Adam M Guss

Adam M Guss

Genetic and Metabolic Engineer

Bio

Dr. Adam Guss is a Genetic and Metabolic Engineer at Oak Ridge National Laboratory and Joint Faculty Assistant Professor in the Bredesen Center at the University of Tennessee at Knoxville. Dr. Guss received his Ph.D. from the University of Illinois at Urbana – Champaign in the Department of Microbiology studying the electron transport pathways used by members of the Archaea to produce methane. He was a Microbial Sciences Initiative Postdoctoral Fellow at Harvard University studying the phylogenetic and metabolic diversity of non-cultured and rarely cultured bacteria present in the lungs of cystic fibrosis patients. He then worked in Lee Lynd’s research group at Dartmouth College as a Postdoctoral Researcher and Research Scientist as a member of the BioEnergy Science Center (BESC). His work involved improving genetic tools and metabolic engineering of Clostridium thermocellum for production of biofuels from cellulosic biomass. Dr. Guss’ current research utilizes genetics and synthetic biology to engineer microbes to convert lignocellulosic plant biomass and other waste into liquid fuels and other value-added products. Within BESC, his major research focus is the metabolic engineering of thermophilic, cellulose-degrading bacteria such as C. thermocellum and members of the Caldicellulosiruptor genus for production of liquid fuels. Other projects include genetic modification of Pseudomonas putida for the conversion of lignin-derived aromatic compounds into value-added fuels and chemicals.

Publications

1. Hon S, Olson DG, Holwerda EK, Lanahan AA, Murphy SJL, Maloney MI, Zheng T, Papanek B, Guss AM, Lynd LR*. The ethanol pathway from Thermoanaerobacterium saccharolyticum improves ethanol production in Clostridium thermocellum. Metab Eng. (2017) Jun 27;42:175-184. doi: 10.1016/j.ymben.2017.06.011

2. Clarkson S, Elkins J, Guss AM*, and Michener J* – Construction and optimization of a heterologous pathway for protocatechuate catabolism in Escherichia coli enables bioconversion of model aromatic compounds. Appl. Environ. Microbiol. (2017) vol. 83 no. 18 e01313-17. DOI:10.1128/AEM.01313-17

3. Elmore J, Furches A, Wolff G, Gorday K, and Guss AM*. Development of a high efficiency integration system and promoter library for rapid modification of Pseudomonas putida KT2440. Metabolic Engineering Communications 5 (2017) 1–8. DOI: j.meteno.2017.04.001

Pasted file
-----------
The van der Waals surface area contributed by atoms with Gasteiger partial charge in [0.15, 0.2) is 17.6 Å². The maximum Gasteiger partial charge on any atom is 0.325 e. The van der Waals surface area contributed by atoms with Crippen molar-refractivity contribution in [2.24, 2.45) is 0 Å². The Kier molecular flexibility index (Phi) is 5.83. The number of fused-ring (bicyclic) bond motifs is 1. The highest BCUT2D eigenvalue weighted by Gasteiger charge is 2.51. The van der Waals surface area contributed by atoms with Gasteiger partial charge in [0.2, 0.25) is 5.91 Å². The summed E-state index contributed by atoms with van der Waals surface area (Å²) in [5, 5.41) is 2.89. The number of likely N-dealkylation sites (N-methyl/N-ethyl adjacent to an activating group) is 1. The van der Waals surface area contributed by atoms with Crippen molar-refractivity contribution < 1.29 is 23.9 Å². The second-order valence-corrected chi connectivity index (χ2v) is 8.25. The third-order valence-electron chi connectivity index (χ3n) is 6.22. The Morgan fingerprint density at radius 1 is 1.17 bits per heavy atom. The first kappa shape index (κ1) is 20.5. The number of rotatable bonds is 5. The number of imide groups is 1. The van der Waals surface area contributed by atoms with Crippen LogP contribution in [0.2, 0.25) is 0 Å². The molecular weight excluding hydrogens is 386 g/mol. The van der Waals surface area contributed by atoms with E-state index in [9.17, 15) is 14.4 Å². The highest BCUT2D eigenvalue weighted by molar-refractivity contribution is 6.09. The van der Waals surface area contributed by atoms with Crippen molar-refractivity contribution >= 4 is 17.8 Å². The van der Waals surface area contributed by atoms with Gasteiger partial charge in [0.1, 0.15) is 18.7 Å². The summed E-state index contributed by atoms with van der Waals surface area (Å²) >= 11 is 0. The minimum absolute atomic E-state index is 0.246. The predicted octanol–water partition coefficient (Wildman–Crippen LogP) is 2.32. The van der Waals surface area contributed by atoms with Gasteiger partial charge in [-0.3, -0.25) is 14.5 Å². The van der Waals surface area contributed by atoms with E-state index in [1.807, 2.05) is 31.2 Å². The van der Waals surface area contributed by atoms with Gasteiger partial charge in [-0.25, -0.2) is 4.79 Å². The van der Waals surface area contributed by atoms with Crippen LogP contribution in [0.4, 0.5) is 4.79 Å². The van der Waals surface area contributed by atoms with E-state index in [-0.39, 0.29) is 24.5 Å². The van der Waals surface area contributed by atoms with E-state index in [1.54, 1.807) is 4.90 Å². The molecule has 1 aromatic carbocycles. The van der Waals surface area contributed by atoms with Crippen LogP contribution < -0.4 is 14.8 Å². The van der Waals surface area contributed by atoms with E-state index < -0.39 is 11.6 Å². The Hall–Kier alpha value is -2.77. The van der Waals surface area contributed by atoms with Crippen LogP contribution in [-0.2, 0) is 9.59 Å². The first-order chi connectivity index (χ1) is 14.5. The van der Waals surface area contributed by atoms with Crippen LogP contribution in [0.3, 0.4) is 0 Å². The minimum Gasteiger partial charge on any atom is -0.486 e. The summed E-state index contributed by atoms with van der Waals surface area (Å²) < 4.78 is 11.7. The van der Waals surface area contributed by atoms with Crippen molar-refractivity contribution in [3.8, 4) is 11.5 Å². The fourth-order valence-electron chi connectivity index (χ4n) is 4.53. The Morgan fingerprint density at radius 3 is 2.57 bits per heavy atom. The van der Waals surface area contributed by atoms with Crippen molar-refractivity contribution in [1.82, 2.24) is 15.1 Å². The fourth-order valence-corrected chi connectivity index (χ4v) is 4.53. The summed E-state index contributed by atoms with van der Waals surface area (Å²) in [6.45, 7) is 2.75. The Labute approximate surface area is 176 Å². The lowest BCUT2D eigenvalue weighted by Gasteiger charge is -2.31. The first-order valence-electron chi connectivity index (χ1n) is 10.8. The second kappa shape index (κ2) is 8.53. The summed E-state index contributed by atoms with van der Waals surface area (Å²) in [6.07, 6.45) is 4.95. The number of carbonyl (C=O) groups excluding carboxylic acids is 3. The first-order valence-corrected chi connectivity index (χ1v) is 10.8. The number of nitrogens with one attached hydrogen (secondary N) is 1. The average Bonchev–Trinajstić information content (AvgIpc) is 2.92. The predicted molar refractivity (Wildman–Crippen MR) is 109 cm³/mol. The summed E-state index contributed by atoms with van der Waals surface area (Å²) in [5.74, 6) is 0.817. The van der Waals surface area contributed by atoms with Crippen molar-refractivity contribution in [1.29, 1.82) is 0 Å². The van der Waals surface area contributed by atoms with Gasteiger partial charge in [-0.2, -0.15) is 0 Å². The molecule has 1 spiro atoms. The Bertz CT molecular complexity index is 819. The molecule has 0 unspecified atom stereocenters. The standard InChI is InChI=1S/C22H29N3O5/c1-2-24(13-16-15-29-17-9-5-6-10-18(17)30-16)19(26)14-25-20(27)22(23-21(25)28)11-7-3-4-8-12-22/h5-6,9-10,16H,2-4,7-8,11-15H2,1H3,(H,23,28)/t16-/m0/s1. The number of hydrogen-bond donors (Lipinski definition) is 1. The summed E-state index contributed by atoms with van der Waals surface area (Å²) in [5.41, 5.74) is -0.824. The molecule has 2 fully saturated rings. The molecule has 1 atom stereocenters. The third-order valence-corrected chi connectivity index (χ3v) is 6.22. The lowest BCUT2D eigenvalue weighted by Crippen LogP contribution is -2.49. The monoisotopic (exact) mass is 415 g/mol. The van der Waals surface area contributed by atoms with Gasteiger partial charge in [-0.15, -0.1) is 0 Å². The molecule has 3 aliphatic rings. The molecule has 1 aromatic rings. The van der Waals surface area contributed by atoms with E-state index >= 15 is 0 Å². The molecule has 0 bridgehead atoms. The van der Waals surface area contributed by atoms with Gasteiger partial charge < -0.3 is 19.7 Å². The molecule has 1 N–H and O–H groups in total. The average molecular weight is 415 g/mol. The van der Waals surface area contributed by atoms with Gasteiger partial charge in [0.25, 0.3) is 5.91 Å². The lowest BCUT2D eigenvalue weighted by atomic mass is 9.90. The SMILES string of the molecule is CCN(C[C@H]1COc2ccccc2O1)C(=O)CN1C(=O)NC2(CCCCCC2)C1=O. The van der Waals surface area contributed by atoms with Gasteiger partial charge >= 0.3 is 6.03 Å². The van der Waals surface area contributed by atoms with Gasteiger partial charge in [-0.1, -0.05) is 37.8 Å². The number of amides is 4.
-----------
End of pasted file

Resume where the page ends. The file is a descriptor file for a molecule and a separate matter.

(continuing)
4. Rydzak T, Garcia D, Stevenson DM, Sladek M, Klingeman DM, Holwerda EK, Amador-Noguez D, Brown SD, and Guss AM*. Deletion of Type I glutamine synthetase deregulates nitrogen metabolism and increases ethanol production in Clostridium thermocellum. Metabolic Engineering. (2017) 41:182–191. DOI: j.ymben.2017.04.002

5. Verbeke T, Giannone RJ, Klingeman DM, Engle N, Rydzak T, Guss AM, Tschaplinski T, Brown S, Hettich R, and Elkins JG*. “Pentose sugars inhibit metabolism and invoke a cell-to-cell communication response in Clostridium thermocellum" Scientific Reports. (2017) 7: 43355. DOI: 10.1038/srep43355.

6. Biswas R, Wilson CW, Giannone RJ, Klingeman DM, Hettich RL, Brown SD, Guss AM*. Improved growth rate in Clostridium thermocellum hydrogenase mutant via perturbed sulfur metabolism. Biotechnol Biofuels. (2017) Jan 3;10:6. DOI: 10.1186/s13068-016-0684-x.

7. Lo J, Murphy SJ, Tian L, Lanahan A, Guss AM, Lynd LR*. Engineering electron metabolism to increase ethanol production in Clostridium thermocellum. Metabolic Engineering. (2017) 71–79. DOI: j.ymben.2016.10.018

8. Wilson CM, Schlachter C, Klingeman DM, Syed MH, Wu C, Guss AM, Brown SD*. Characterization of the Clostridium thermocellum DSM1313 LacI Transcriptional Regulatory Networks. Appl. Environ. Microbiol. (2017) vol. 83 no. 5 e02751-16. DOI: 10.1128/AEM.02751-16.

9. Tian L, Papanek B, Olson DG, Rydzak T, Holwerda EK, Zheng T, Zhou J, Maloney M, Jiang N, Giannone RJ, Hettich RL, Guss AM, Lynd LR*. (2016) Simultaneous achievement of high ethanol yield and titer in Clostridium thermocellum. Biotechnology for Biofuels. 2016, 9:116. DOI: 10.1186/s13068-016-0528-8.

10. Groom J, Chung D, Olson DG, Lynd LR, Guss AM, Westpheling, J*. (2016) Promiscuous plasmid replication in thermophiles: use of a novel hyperthermophilic replicon for genetic manipulation of Clostridium thermocellum at its optimum growth temperature", Metabolic Engineering Communications, 3:30-38, 2016.

11. Chung D, Cha M, Snyder EN, Elkins JG, Guss AM, Westpheling, J*. (2015) Cellulosic ethanol production via consolidated bioprocessing at 75 degrees C by engineered Caldicellulosiruptor bescii. Biotechnol Biofuels. 8:163.

12. Thompson RA, Layton DS, Guss AM, Olson DG, Lynd LR, Trinh CT*. (2015) Elucidating central metabolic redox obstacles hindering ethanol production in Clostridium thermocellum. Metab Eng. 2015 Nov;32:207-19. doi: 10.1016/j.ymben.2015.10.004.

13. Papanek B, Biswas R, Rydzak T; Guss AM*. (2015) Elimination of metabolic pathways to all traditional fermentation products increases ethanol yields in Clostridium thermocellum. Metab Eng. 2015 Nov;32:49-54. doi: 10.1016/j.ymben.2015.09.002.

14. Rydzak T, Lynd LR, Guss AM*. (2015) Elimination of formate production in Clostridium thermocellum. J Ind Microbiol Biotechnol. 2015 Sep;42(9):1263-72. doi: 10.1007/s10295-015-1644-3

15. Lin PP, Mi L, Morioka AH, Yoshino KM, Konishi S, Xu SC, Papanek BA, Riley LA, Guss AM, Liao JC*. (2015) Consolidated bioprocessing of cellulose to isobutanol using Clostridium thermocellum. Metab Eng. 2015 Jul 10. pii: S1096-7176(15)00080-4. doi: 10.1016/j.ymben.2015.07.001.

16. Lo J, Zheng T, Olson DG, Ruppertsberger N, Tripathi S, Guss AM, Lynd LR. (2015) Deletion of nfnAB in Thermoanaerobacterium saccharolyticum and its effect on metabolism. J Bacteriol. 2015 Sep;197(18):2920-9. doi: 10.1128/JB.00347-15.

17. Biswas R, Zheng T, Olson DG, Lynd LR, Guss AM*. (2015) Elimination of hydrogenase active site assembly blocks H2 production and increases ethanol yield in Clostridium thermocellum. Biotechnol Biofuels. 8:20

18. Davison BD, Brandt CC, Guss AM, Kalluri UC, Palumbo AV, Stouder RL, Webb EG. (2015) The impact of biotechnological advances on the future
of US bioenergy. Biofuels, Bioprod. Bioref.; 2015 Sept. 9(5):454-467. DOI: 10.1002/bbb.1549

19. Brown SD*, Sander KB, Wu CW, and Guss AM: Clostridium thermocellum: Engineered for the Production of Bioethanol. In Direct Microbial Conversion of Biomass to Advanced Biofuels. First edition. Edited by Himmel M: Elsevier; 2015